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|| The TCP/IP Guide|
9 TCP/IP Application Layer Protocols, Services and Applications (OSI Layers 5, 6 and 7)
9 TCP/IP Key Applications and Application Protocols
9 TCP/IP File and Message Transfer Applications and Protocols (FTP, TFTP, Electronic Mail, USENET, HTTP/WWW, Gopher)
9 TCP/IP Electronic Mail System: Concepts and Protocols (RFC 822, MIME, SMTP, POP3, IMAP)
9 TCP/IP Electronic Mail Message Formats and Message Processing: RFC 822 and MIME
9 TCP/IP Enhanced Electronic Mail Message Format: Multipurpose Internet Mail Extensions (MIME)
MIME Composite Media Types: Multipart and Encapsulated Message Structures
(Page 3 of 6)
Multipart Message Encoding
You can see just from these different
subtypes how much flexibility the multipart type provides to
MIME, and there are others. In all cases, the same syntax is used to
encode the constituent body parts into a single message. The basic process
is as follows:
- Each individual piece of data is processed
as if it were to be transmitted as the body of a discrete media type
MIME message. This includes the specification of appropriate headers,
such as Content-Type, Content-ID and Content-Transfer-Encoding,
- A special boundary delimiter
is chosen to separate the body parts. It must be selected so that it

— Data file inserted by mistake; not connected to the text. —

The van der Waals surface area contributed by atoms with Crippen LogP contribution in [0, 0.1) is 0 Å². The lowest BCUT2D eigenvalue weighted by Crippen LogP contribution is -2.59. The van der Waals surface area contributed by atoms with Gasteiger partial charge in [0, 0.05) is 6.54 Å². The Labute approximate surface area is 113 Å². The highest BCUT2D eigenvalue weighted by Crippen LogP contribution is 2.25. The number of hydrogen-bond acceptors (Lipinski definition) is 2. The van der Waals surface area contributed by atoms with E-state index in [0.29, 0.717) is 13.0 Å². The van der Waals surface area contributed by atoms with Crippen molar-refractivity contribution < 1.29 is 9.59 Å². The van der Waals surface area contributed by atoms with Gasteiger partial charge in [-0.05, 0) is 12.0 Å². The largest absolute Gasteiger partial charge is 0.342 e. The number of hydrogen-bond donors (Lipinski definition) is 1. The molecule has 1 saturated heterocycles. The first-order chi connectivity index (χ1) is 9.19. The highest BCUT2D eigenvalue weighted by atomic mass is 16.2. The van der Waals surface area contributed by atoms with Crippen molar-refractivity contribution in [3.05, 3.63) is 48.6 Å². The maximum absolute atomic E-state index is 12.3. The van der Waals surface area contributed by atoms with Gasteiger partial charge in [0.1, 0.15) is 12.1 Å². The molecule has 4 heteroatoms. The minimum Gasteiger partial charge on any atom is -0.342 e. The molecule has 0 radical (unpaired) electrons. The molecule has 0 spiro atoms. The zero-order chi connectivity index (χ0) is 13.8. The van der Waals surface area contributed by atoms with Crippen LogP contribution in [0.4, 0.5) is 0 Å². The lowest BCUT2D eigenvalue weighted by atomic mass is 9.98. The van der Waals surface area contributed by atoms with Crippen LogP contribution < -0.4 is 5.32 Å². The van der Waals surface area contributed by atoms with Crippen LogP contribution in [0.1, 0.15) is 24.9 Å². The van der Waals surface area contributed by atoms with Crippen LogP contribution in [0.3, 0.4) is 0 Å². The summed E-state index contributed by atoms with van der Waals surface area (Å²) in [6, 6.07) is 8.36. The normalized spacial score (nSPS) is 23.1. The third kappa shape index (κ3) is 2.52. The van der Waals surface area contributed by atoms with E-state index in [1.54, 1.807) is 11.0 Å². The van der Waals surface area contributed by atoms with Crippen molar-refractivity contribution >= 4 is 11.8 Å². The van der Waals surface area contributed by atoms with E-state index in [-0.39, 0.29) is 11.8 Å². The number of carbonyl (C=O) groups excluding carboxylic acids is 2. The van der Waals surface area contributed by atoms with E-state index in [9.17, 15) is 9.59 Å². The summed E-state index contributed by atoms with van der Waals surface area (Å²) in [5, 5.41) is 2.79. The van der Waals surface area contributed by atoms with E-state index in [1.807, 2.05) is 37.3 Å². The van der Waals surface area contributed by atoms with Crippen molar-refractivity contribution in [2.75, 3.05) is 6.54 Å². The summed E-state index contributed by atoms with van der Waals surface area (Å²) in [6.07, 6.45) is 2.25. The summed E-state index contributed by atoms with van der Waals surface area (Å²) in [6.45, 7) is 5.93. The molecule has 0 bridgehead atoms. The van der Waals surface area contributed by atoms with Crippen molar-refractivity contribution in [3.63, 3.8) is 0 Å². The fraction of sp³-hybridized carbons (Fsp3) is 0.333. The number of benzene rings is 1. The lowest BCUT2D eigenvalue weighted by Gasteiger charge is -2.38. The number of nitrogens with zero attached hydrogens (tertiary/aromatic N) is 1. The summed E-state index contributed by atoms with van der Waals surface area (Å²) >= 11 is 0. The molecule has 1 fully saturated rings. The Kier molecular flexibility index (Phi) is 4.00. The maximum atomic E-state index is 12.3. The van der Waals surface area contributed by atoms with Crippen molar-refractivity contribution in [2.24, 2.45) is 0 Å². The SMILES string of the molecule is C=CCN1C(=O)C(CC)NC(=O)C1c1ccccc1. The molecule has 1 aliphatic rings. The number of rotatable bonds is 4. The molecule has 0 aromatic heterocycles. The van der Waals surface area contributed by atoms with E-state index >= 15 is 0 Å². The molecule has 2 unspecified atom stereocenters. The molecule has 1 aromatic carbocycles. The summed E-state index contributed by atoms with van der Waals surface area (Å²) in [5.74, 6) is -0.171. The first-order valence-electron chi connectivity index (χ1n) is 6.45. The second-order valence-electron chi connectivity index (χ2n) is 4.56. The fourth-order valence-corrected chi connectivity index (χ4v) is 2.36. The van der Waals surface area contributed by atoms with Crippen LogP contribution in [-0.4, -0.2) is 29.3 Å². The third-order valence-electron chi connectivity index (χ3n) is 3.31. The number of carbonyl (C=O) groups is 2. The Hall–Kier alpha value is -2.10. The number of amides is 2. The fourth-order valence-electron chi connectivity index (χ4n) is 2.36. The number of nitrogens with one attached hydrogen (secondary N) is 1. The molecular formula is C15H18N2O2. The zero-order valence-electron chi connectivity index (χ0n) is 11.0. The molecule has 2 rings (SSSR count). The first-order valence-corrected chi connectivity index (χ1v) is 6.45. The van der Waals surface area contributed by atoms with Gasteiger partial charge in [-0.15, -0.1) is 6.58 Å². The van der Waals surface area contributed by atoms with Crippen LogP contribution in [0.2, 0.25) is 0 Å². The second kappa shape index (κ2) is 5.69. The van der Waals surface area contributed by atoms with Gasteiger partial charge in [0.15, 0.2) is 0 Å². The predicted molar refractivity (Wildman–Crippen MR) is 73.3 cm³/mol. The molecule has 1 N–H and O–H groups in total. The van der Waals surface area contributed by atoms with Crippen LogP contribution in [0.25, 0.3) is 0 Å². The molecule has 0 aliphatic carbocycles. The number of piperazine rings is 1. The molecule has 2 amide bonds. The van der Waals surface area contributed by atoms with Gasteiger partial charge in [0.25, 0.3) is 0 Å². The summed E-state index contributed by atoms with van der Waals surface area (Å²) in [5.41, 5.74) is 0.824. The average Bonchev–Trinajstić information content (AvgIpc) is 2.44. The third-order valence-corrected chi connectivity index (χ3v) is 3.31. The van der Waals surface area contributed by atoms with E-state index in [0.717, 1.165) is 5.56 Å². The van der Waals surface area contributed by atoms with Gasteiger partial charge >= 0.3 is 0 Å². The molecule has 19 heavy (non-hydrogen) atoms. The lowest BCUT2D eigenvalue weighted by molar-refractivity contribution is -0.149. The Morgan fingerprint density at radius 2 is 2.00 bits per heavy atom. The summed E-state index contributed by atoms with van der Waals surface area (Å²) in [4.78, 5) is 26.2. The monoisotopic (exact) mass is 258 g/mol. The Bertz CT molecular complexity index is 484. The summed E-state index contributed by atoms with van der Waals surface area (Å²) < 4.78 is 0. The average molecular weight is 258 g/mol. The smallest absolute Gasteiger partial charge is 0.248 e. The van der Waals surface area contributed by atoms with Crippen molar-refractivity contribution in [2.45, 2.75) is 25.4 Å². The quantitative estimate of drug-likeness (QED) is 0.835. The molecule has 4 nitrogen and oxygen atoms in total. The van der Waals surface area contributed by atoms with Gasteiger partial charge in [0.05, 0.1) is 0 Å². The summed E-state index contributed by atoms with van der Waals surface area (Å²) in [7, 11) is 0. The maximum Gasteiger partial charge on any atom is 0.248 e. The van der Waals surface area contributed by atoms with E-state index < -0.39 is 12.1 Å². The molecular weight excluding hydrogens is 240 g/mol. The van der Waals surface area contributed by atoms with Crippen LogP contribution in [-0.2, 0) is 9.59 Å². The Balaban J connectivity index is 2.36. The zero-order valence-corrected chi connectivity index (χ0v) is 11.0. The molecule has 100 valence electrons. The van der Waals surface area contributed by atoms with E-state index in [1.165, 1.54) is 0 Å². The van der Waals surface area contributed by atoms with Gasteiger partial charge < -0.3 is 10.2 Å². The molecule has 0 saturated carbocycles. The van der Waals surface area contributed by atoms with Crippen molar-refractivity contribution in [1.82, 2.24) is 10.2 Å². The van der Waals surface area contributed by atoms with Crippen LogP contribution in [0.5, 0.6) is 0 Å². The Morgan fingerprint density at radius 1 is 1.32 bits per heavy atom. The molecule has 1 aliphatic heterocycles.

will not appear in any of the body parts; a random string is sometimes
used. It is prepended with two dashes (--) when placed in
the message to reduce the chance of it being mistaken for data.
- The multipart message is assembled.
It consists of a preamble text area, then a boundary line, followed
by the first body part. Each subsequent body part is separated from
the previous one with another boundary line. After the last body part,
another boundary line appears, followed by an epilogue text area.
- The special parameter boundary
is included in the Content-Type header of the message as a whole,
to tell the recipient what pattern separates the body parts.
Key Concept: MIME multipart messages are formed by first processing each individual data component to create a MIME body part. Each can have a distinct encoding method and set of headers, as if it were a separate MIME message. These body parts are then combined into a single multipart message, and separated with a boundary delimiter. The identity of the delimiter is inserted into the boundary parameter of the Content-Type header, so the recipient can easily separate the individual body parts upon receipt of the message.
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The TCP/IP Guide (http://www.TCPIPGuide.com)
Version 3.0 - Version Date: September 20, 2005
© Copyright 2001-2005 Charles M. Kozierok. All Rights Reserved.
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